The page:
At 2,200 km in length, the Orange River, which goes by many names in different languages, is the longest river in South Africa. Starting in the Maloti Mountains in Lesotho, the river slices through the state before emptying into the Atlantic Ocean at Alexander Bay. The river is characterized by having steep valleys and wooded areas in a country that features a combination of mountains, savannas, lakes and deserts in general.

According to records, 32 crossings and three dams are reported to exist, even though the numbers may be a bit higher because of the river’s length and the towns it passes through, such as Preiske, Kakamas, Groblershoop, Hopetown, Douglas and Oranjemund. None of them have sufficient information on their length and history. This includes the Havenga Bridge, located between Vanderkloof and Orania, our mystery bridge profile.

Close-up of the portals of the outer truss spans
Close-up of the portals of the outer truss spans

Fellow pontist Ronel Le Roux Cilliers brought this bridge to the attention of the pontists in the Bridges facebook page, and with that to the attention of this author. While he has yet to visit Africa, this bridge is high on his places to visit list because of its unique features. First of all, the bridge features seven through truss spans. The center span is a Parker through truss with A-.frame portals whose bottom bracing is polygonal, like the truss design itself. The outer spans features three Pratt through trusses on each side of the center span. The weirdest feature of these spans are the portal bracings and endposts, where the top part features a trapezoidal beam design. The endposts are unusual as they are double-barreled with the inner portion featuring lattice bracing on the inner portion and the outer endposts are flat beamed. Normally for all truss bridges, endposts are single-barreled, like this bridge below:

Upper Paris Bridge in Linn County, Iowa. Photo taken in August 2011

Also more unique about the Havenga Bridge is the outer truss spans are much narrower than the center span. That span is estimated to be between five and seven meters (15 and 21 feet) wide, the outer spans a meter  (3-4 feet) narrower. It is unknown how long the bridge is total, but it is estimated that the bridge is close to 500-600 meters (1500- 1800 feet) long total with the longest span being 50- 70 meters (150- 210 feet) and each of the outer spans being 40-50 meters (120-150 feet long. Exact measurements would be needed to confirm the bridge’s dimensions. Even more important is when the bridge was constructed, for the plaque on the north end of the bridge is believed to have been built in 1934. It is unknown who the contractor was, but given the fact that South Africa was once a colony ruled first by the Dutch and later the British thanks to the Boer Wars, it is possible that the bridge builder may have come from the British Commonwealth or the Netherlands, especially because the truss design and portal features are typical in the region. More information would be needed to determine the exact date of construction, why it was needed, and who was responsible for the construction of the structure. It is possible that the original spans were Parker trusses, but the outer trusses were replaced at one point. Some are speculating the replacement dates being in the 1990s, but these are only speculations that need to be supported with pure facts. It is known that the entire bridge has riveted connections, which was typical of bridge construction at that time.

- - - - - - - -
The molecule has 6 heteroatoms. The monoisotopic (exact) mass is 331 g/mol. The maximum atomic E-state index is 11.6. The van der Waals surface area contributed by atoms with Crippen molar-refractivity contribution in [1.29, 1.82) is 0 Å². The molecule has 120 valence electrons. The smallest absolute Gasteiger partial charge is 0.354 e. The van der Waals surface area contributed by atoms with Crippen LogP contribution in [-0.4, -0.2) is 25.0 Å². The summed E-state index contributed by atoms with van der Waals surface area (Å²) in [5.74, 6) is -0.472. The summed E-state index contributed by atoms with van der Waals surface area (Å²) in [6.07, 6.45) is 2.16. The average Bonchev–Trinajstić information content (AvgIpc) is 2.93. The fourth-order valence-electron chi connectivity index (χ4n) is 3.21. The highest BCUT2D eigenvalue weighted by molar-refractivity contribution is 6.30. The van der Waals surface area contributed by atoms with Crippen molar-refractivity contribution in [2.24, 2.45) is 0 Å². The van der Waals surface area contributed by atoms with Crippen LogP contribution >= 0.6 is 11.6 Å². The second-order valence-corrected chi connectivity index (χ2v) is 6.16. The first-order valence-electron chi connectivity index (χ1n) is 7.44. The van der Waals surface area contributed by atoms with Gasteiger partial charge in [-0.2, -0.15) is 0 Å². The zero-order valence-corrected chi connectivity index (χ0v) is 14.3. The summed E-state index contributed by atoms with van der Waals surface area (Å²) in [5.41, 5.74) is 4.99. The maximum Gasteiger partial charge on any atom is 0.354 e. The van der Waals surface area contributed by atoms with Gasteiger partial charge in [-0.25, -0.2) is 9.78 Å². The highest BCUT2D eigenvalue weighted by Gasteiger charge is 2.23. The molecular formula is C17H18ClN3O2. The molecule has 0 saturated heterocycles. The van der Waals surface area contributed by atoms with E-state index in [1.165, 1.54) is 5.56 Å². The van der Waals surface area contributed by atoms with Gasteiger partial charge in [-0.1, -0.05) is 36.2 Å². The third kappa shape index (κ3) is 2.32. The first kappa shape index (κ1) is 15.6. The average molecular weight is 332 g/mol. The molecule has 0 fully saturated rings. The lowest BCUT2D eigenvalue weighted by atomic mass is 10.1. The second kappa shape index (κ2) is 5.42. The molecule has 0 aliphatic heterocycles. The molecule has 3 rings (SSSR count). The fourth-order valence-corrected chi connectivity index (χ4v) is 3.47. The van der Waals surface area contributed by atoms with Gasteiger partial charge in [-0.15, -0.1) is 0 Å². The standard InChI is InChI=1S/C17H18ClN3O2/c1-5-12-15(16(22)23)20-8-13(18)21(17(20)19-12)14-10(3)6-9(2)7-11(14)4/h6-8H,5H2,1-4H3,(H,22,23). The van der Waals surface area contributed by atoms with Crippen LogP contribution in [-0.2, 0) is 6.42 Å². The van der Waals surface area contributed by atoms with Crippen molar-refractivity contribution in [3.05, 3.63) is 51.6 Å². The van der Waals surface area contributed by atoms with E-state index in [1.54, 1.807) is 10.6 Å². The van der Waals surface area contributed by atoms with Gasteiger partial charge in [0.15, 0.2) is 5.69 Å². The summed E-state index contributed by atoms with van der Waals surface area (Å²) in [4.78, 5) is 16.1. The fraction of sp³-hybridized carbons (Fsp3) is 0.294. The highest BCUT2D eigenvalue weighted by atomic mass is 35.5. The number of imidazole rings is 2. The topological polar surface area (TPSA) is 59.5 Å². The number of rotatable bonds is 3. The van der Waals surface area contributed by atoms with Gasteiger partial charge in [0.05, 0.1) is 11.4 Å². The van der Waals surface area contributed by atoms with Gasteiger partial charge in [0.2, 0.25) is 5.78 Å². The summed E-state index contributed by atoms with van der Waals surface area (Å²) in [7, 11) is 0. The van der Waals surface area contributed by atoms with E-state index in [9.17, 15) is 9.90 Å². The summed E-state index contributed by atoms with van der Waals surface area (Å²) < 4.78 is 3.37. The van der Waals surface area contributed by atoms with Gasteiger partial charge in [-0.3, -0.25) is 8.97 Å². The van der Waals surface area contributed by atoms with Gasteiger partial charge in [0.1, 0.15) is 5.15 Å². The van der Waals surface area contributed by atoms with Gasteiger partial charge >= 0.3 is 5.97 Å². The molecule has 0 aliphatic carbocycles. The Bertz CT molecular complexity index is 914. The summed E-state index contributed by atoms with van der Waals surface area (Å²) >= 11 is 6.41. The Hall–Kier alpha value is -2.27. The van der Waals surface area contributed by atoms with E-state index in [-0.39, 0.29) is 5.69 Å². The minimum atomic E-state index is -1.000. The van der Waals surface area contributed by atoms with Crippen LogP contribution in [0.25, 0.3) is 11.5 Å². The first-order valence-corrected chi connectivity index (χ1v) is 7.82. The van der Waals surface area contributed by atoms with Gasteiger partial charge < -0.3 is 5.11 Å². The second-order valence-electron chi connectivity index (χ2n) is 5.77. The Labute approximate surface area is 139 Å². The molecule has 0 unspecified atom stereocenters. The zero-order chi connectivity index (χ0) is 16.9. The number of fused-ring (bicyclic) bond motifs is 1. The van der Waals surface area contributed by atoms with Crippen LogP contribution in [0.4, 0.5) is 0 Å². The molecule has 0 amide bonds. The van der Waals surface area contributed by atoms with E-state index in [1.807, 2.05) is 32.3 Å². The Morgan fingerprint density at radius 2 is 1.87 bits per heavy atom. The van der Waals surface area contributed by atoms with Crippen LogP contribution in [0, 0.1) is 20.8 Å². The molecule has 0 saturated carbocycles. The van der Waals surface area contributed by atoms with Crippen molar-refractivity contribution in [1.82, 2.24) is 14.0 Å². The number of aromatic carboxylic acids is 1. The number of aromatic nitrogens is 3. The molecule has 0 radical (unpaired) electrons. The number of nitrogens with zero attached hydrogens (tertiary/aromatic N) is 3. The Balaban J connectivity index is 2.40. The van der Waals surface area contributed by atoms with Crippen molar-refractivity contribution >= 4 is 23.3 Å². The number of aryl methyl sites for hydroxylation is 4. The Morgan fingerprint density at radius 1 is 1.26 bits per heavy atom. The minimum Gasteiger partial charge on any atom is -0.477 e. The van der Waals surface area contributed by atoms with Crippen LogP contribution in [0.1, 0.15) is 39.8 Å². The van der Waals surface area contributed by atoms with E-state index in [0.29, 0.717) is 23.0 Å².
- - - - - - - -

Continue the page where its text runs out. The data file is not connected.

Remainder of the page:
The bridge presents a beauty that has to be seen when visiting South Africa as a touring pontist or a tourist with an interest in history. What is lacking is the history of the bridge, and this is where your help is needed. What do you know about the bridge in terms of its history and/or features? Place your comments below or send them to Jason Smith at the Chronicles using the contact info in the About page. It is hoped that we can collect enough information to solve the mystery of the Havenga Bridge, but more so to open the can of beans and explore the Orange River and the other bridges that exist. Many of them are either just as old or even older than this bridge. May the Havenga Bridge open the stage for more bridges to be profiled in the Chronicles and beyond.